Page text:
Lower Salmon River - Natural History

The Lower Salmon River winds through the volcanic rocks and metamorphosed sediments of the Seven Devils Group and the lava flows of the Columbia River Basalt.

About 200 million years ago the Seven Devils Mountains, now located just west of Riggins, were a chain of volcanic islands called the "Wallowa Terrane." The Wallowa Terrane was located in the Pacific Ocean, near the modern Aleutian Islands. Movement of crustal plates brought the Wallowa Terrane to the west coast of North America where it "slammed" against the continent at the speed of a few centimeters per year. Over time, the slow but relentless collision caused the rocks to fold and push up, nearly vertical in some places.

About 15 million years ago, molten basalt flowed repeatedly from large rifts, or cracks in the the earth's surface. Most of the rifts occurred near what is now the Columbia River in the southeastern corner of Washington state. Because molten basalt is very fluid, these enormous flows covered huge areas - nearly half of Washington, large areas of northern Oregon, and northern and central Idaho - before they hardened. As the basalt cooled, columns were formed. These columns are visible today and in many places along the Salmon, particularly in the vicinity of Wapshilla Rapids. The width and orientation of the columns was determined by the way the hot lava that formed them cooled. Wide columns indicate slow, even cooling while narrow columns signify rapid cooling. Vertical columns formed when the lava cooled from the surface. Curved and horizontal columns resulted when water entered the lava through cracks and cooling proceeded for the center out.

Other features of the Lower Salmon River also provide clues about the area's geology. Where the canyon walls are steep and confining, the rock is generally hard and resistant to the erosive action of water. The "pool and drop" character of the river, or alternating between stretches of deep, slow water and rapids, indicates that some layers of the Seven Devils bedrock are more resistant than others. Places where the canyon widens and the river slows, making lots of riffles and a few mild rapids, signify passing through the Columbia River basalt. Basalt is very susceptible to erosion and the resistance of every layer is about the same.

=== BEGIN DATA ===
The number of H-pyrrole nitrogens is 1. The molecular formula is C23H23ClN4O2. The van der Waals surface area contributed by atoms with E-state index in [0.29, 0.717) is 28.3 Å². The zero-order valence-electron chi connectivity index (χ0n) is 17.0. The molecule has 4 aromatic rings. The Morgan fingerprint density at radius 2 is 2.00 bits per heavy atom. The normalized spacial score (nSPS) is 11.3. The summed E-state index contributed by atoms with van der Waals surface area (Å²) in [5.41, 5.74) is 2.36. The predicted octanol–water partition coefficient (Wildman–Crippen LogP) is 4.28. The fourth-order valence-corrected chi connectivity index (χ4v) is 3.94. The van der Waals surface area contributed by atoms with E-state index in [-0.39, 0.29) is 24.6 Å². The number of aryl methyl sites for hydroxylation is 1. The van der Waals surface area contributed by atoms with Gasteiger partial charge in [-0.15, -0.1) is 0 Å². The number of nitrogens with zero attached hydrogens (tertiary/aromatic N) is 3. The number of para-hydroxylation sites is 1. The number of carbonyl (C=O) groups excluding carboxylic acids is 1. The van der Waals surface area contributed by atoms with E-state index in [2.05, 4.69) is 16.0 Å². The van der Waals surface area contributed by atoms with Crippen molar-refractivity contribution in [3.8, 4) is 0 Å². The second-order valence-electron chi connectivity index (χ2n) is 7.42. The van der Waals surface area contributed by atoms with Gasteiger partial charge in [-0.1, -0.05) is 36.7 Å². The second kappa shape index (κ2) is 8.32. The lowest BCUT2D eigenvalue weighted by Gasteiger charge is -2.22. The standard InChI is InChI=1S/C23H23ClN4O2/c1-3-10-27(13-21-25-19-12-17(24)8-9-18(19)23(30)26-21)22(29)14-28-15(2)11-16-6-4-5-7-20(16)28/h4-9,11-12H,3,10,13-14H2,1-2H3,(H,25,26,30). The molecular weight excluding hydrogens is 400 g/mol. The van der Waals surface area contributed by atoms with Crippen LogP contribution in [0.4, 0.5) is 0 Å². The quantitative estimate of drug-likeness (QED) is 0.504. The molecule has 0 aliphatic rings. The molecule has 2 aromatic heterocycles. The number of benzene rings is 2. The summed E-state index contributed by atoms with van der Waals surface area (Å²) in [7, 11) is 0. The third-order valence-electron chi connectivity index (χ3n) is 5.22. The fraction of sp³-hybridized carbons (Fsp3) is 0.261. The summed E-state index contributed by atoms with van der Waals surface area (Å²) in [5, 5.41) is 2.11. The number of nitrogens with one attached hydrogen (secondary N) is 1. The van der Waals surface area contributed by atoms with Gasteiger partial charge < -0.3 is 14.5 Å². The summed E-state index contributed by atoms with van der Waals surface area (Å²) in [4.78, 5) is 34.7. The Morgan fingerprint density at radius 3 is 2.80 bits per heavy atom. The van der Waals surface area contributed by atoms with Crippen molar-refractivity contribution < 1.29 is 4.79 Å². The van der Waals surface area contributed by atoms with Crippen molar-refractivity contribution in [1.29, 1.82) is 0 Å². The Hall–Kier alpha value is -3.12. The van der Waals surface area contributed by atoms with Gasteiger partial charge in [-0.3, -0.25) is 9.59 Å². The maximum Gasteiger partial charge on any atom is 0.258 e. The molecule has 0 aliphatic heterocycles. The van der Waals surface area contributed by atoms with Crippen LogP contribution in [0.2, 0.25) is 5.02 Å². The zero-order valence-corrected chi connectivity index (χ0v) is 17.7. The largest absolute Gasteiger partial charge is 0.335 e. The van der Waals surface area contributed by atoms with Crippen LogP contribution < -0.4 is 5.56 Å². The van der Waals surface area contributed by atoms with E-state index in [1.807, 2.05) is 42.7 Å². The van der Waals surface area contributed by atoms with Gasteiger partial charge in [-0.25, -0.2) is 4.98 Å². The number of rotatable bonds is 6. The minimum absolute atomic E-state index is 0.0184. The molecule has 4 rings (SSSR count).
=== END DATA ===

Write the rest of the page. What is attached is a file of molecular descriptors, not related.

Most of the Lower Salmon river rolls through arid grassland, a relatively small yet distinctive vegetative region of the Pacific Northwest. The semi-arid climate features hot, dry summers and mild, moist winters with the longest growing season and most frost free days of any region in Idaho. Elevations within the river canyon range from 900 to over 5,000 feet enabling many plant communities to thrive. Native species common to the Lower Salmon River include bluebunch wheatgrass, prickly pear cactus, poison ivy, lupine, arrowleaf balsamroot, yarrow, mullein, willow, curl leaf mahogany, netleaf, hackberry and ponderosa pine.

Much of the easily accessible land surrounding the river canyon has been disturbed by grazing, logging or fire, facilitating the invasion of non-native or introduced plant species. Non-native species include yellowstar thistle, cheatgrass, teasel, knapweed, and horticultural species such as apricot, apple and walnut trees.

Floods, which vary widely in frequency and duration on free flowing rivers like the Salmon, have created distinct bands of lichen and moss on the canyon walls. Four distinct zones are normally apparent. The low water zone, usually underwater, contains lichen and algae. The normal flood zone, covered by water only during normal high flow periods, contains whitish-gray lichen and eddy moss. The high flood zone, covered by water only during extreme high flow periods, contain two types of flood moss. This zone occurs more consistently than any other. The extreme flood zone supports terrestrial vegetation and is predominantly barren of lichen or moss.

Prickley Pear